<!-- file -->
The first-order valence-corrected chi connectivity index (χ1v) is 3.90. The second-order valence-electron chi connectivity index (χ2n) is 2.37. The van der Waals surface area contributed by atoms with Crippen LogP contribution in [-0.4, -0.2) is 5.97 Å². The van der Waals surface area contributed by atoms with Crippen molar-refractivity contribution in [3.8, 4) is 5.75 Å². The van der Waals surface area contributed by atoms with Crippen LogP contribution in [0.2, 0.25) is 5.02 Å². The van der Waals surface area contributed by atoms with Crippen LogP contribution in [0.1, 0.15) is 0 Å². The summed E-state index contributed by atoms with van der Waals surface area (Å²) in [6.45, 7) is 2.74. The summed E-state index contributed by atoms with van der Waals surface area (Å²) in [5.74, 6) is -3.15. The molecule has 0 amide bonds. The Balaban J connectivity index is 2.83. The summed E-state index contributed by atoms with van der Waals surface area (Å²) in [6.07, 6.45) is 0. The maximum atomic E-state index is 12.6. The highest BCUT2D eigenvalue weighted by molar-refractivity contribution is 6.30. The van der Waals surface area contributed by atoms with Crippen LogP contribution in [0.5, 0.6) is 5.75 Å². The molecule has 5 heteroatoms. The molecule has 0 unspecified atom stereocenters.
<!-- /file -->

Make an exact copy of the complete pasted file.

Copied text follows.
The first-order valence-corrected chi connectivity index (χ1v) is 3.90. The second-order valence-electron chi connectivity index (χ2n) is 2.37. The van der Waals surface area contributed by atoms with Crippen LogP contribution in [-0.4, -0.2) is 5.97 Å². The van der Waals surface area contributed by atoms with Crippen molar-refractivity contribution in [3.8, 4) is 5.75 Å². The van der Waals surface area contributed by atoms with Crippen LogP contribution in [0.2, 0.25) is 5.02 Å². The van der Waals surface area contributed by atoms with Crippen LogP contribution in [0.1, 0.15) is 0 Å². The summed E-state index contributed by atoms with van der Waals surface area (Å²) in [6.45, 7) is 2.74. The summed E-state index contributed by atoms with van der Waals surface area (Å²) in [5.74, 6) is -3.15. The molecule has 0 amide bonds. The Balaban J connectivity index is 2.83. The summed E-state index contributed by atoms with van der Waals surface area (Å²) in [6.07, 6.45) is 0. The maximum atomic E-state index is 12.6. The highest BCUT2D eigenvalue weighted by molar-refractivity contribution is 6.30. The van der Waals surface area contributed by atoms with Crippen LogP contribution in [0.5, 0.6) is 5.75 Å². The molecule has 5 heteroatoms. The molecule has 0 unspecified atom stereocenters.